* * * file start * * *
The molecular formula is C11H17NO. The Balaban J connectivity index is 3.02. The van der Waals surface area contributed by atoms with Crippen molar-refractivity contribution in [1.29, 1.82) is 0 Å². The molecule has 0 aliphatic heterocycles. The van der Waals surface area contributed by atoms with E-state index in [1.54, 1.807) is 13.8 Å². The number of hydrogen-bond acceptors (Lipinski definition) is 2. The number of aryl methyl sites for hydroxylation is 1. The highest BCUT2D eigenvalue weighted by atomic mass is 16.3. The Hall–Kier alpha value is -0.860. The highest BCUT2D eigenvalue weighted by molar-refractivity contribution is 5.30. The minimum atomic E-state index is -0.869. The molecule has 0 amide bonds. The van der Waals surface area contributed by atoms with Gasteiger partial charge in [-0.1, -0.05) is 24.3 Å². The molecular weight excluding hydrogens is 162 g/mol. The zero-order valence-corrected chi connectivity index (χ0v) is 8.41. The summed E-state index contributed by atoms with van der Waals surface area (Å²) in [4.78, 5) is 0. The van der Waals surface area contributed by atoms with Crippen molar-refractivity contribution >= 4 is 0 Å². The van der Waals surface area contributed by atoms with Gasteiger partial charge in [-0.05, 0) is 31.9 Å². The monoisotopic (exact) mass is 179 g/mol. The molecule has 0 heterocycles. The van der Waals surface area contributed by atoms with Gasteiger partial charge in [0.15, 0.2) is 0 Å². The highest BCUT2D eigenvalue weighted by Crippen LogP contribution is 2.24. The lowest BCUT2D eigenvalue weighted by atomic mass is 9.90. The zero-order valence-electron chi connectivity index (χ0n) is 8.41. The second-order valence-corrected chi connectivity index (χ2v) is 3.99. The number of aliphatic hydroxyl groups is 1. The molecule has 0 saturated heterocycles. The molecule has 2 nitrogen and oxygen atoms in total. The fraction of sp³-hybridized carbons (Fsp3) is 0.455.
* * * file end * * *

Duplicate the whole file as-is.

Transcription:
The molecular formula is C11H17NO. The Balaban J connectivity index is 3.02. The van der Waals surface area contributed by atoms with Crippen molar-refractivity contribution in [1.29, 1.82) is 0 Å². The molecule has 0 aliphatic heterocycles. The van der Waals surface area contributed by atoms with E-state index in [1.54, 1.807) is 13.8 Å². The number of hydrogen-bond acceptors (Lipinski definition) is 2. The number of aryl methyl sites for hydroxylation is 1. The highest BCUT2D eigenvalue weighted by atomic mass is 16.3. The Hall–Kier alpha value is -0.860. The highest BCUT2D eigenvalue weighted by molar-refractivity contribution is 5.30. The minimum atomic E-state index is -0.869. The molecule has 0 amide bonds. The van der Waals surface area contributed by atoms with Gasteiger partial charge in [-0.1, -0.05) is 24.3 Å². The molecular weight excluding hydrogens is 162 g/mol. The zero-order valence-corrected chi connectivity index (χ0v) is 8.41. The summed E-state index contributed by atoms with van der Waals surface area (Å²) in [4.78, 5) is 0. The van der Waals surface area contributed by atoms with Crippen molar-refractivity contribution >= 4 is 0 Å². The van der Waals surface area contributed by atoms with Gasteiger partial charge in [-0.05, 0) is 31.9 Å². The monoisotopic (exact) mass is 179 g/mol. The molecule has 0 heterocycles. The van der Waals surface area contributed by atoms with Gasteiger partial charge in [0.15, 0.2) is 0 Å². The highest BCUT2D eigenvalue weighted by Crippen LogP contribution is 2.24. The lowest BCUT2D eigenvalue weighted by atomic mass is 9.90. The zero-order valence-electron chi connectivity index (χ0n) is 8.41. The second-order valence-corrected chi connectivity index (χ2v) is 3.99. The number of aliphatic hydroxyl groups is 1. The molecule has 0 saturated heterocycles. The molecule has 2 nitrogen and oxygen atoms in total. The fraction of sp³-hybridized carbons (Fsp3) is 0.455.